Why do seasons change? Why does it get darker earlier in the winter and why is there more daylight in the summer? Why are some seasons warm and some are cold and icy? Why do some places not have seasonal changes at all? We're learning about solstices, equinoxes and seasons in this episode of But Why. Our guide is John O'Meara, Chief Scientist at Hawaii's Keck Observatory. And kids around the world tell us what they like best about their favorite season.  Download our learning guides: PDF | Google Slide | Transcript The solstices are on December 21 and 22 and June 20 or 21, those are when the earth is leaning as far away from the sun or as close to the sun as it gets. Whether the solstice is your winter or summer solstice depends on whether you are in the northern or southern hemisphere. The two equinoxes - when both hemispheres are getting about the same amount of solar energy are on March 21 or 22 or September 22 or 23.  If you want to visualize the solstice, John O'Meara has an experiment. Find a ball and a flashlight. Have someone hold the flashlight; you hold the ball. Spin the ball around and around, the way the earth would rotate in a day. You can even draw a dot on the ball to mark where you are. Now lean the ball a little bit away from the light and keep spinning. Remember the earth is tilted on its axis (23.5 degrees to be exact!). Observe how the light falls differently on the dot. It forces the sunlight to be brighter on some spots and darker in others even during the day because of the way the light falls on the earth.  In some parts of the world there aren't big seasonal changes. Those places are near the equator. The equator is a line around the middle of the earth, where the sphere is at its fattest or widest. While the poles get more or less light because of the tilt of the earth, the middle stays centered, so people near the equator have about the same length of daylight all year and don't have as many seasonal shifts in light and temperature. The amount of sunlight in any given location makes a big impact on how cold or hot it is. But there are other factors that determine the climate (long-term weather trends) where you live, too. Differences in the landscape, global wind systems, proximity (how close or far you are) from the ocean, and precipitation patterns also determine what the seasons will feel like where you live.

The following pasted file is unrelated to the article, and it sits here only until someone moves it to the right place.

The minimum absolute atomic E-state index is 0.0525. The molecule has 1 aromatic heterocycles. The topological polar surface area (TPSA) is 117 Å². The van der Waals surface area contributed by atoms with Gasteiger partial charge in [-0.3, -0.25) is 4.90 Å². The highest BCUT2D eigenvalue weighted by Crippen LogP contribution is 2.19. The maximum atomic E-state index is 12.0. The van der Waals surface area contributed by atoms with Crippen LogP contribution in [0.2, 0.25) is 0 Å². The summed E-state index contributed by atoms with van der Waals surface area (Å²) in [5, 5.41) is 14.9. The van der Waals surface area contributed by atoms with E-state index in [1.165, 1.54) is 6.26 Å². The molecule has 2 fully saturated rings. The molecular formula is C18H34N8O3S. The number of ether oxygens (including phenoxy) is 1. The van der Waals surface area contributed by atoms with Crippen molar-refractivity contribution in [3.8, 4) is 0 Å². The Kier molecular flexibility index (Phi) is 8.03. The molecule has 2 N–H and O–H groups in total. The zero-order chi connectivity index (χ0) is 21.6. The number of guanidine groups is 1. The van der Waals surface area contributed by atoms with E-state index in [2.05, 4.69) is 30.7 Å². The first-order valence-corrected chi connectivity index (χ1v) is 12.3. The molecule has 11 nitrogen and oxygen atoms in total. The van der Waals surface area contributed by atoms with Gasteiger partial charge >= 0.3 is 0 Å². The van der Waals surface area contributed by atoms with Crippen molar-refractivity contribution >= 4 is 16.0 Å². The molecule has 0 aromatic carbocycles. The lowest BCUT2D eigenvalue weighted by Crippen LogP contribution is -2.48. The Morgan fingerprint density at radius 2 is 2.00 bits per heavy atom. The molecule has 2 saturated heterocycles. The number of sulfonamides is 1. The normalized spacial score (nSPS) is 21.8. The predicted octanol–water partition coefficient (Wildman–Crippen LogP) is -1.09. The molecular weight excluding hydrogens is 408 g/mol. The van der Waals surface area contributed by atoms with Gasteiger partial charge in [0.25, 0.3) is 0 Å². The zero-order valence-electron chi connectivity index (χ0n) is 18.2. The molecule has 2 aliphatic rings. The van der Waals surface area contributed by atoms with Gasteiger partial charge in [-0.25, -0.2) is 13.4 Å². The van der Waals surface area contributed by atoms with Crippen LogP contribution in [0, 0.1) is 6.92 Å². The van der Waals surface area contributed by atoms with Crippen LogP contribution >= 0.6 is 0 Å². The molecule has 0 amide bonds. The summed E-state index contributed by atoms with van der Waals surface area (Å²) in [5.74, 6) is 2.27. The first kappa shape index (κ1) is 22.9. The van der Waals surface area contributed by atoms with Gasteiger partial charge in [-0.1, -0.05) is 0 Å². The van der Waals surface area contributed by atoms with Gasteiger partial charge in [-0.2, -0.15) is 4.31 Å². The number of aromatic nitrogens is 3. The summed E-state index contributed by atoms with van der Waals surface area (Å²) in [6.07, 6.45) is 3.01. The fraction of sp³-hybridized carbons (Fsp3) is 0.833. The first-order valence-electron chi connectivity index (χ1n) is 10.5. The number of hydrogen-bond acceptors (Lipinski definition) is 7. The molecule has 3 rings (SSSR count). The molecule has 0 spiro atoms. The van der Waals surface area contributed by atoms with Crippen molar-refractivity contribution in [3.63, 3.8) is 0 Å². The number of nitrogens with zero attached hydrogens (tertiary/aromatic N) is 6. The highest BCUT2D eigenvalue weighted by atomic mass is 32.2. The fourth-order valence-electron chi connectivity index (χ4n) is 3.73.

Cleaning Up. Leadership in an age of climate change.
Ep68: Amory Lovins 'The Einstein of Energy Efficiency'

Cleaning Up. Leadership in an age of climate change.

Play Episode Listen Later Dec 15, 2021 63:35